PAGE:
New research on decision making in fish shows that the bigger the school, the higher the chance the group makes the right choice, scientists report online November 13 in Current Biology.
Trusting group decisions is a cornerstone of modern human society. Trial juries, Wikipedia and even American Idol are based on trust in consensus decision making. And underwater in the stickleback fish world, things aren’t so different.
Instead of choosing presidents or favorite singers, one species of stickleback fish, Gasterosteus aculeatus, has a more pressing concern — picking the right fish to follow home. Based on earlier experiments, the study’s researchers had a pretty good idea about such stickleback preferences. Fat, evenly colored fish are regarded as healthy and strong, while scrawny fish mottled with black spots may be considered diseased.
Coauthor Ashley Ward, a biologist from the University of Sydney in Australia, says of these sticklebacks, “Fish like large leaders, well-fed leaders and unparasitized leaders.”
Because sticklebacks are so judgmental, Ward and his colleagues were able to set up a situation where the fish were forced to choose between a “good” choice and a “bad” choice. Researchers then measured what percentage of fish went for the tall, dark and handsome (and, the team presumed, successful) leader.
To create such choices, researchers made replica fish, digital images of all sorts of sticklebacks — fat, skinny, long, short, clear and spotted — that were taped to both sides of a glass slide. Two replica fish, one “good” and the other “bad,” were then tugged toward one of two homes in an aquarium, forcing the real fish to choose which replica fish to follow.
Slightly more than half of the live fish tested alone made the right choice, following replicas that appeared healthy. Adding another live fish to the mix didn’t make much of a difference in selection.
But something very interesting happened as more and more live fish were put into the tank. When the group grew to three or more fish, the group’s decision took precedent.
When the size of the live fish group was increased to eight, 80 percent chose to follow the better leader. These results show “that the group as a whole is much better at finding the fat fish,” says coauthor David Sumpter of Uppsala University in Sweden.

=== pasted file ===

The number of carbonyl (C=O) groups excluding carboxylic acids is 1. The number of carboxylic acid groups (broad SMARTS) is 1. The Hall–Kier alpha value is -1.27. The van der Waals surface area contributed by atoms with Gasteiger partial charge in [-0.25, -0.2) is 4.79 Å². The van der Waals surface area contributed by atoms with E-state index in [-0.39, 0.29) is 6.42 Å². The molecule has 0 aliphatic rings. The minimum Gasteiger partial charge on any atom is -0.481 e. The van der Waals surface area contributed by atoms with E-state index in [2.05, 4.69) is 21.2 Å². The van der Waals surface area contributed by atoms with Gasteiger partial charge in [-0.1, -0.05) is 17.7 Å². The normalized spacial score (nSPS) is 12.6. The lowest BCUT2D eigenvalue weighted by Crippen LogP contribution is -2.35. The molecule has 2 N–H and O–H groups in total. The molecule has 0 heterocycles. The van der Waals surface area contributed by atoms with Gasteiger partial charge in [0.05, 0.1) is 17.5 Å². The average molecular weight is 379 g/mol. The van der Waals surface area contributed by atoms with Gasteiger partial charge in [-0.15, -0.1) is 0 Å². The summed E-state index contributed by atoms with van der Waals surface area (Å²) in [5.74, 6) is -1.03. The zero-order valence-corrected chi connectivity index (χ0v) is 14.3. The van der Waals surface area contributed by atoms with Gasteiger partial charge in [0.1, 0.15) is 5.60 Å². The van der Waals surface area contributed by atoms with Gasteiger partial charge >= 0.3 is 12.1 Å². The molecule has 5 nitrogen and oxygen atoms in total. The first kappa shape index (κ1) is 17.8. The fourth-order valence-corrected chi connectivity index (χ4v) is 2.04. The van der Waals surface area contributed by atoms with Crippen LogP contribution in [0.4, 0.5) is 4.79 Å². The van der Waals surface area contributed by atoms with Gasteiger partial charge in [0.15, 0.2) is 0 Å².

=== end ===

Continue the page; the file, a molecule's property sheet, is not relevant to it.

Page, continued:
Researchers speculate that the wisdom of the crowd results from individual fish that may have bits of information that the group uses to make a better decision. Say, for example, a fish caught sight of a mottled spot on a potential leader that other members of the group may have missed. If in a group, the discerning fish’s information will benefit other members, too.
“The most interesting bit — the positive social feedback — was really not something we expected to see,” says Ward.
“This is a very interesting paper,” comments Stephen Pratt, a biologist from Arizona State University in Tempe who studies consensus making in ants. “It has a different take on the advantages of living in a group.”
But before you jump off a bridge just because Billy did, understand that these group smarts come with a caveat. In a small number of the team’s experiments, all of the fish in a group chose the “bad” leader. “There’s always a danger of amplifying a bad effect,” says Pratt.
This notion of amplified mistakes could apply to studies done in humans that have examined how bad decisions, like unfortunate fashion trends and economic bubbles, snowball.
To navigate the tricky boundary between individual and group desires, the research team devised a mathematical equation that describes when a stickleback goes with its gut or goes with the crowd. The researchers explain that in this quorum rule, as the number of fish in the group rose, so too did the group’s influence on the decision.
“The quorum rule is a nice way to make compromises between using your own smarts or slavishly following the leader,” says Pratt.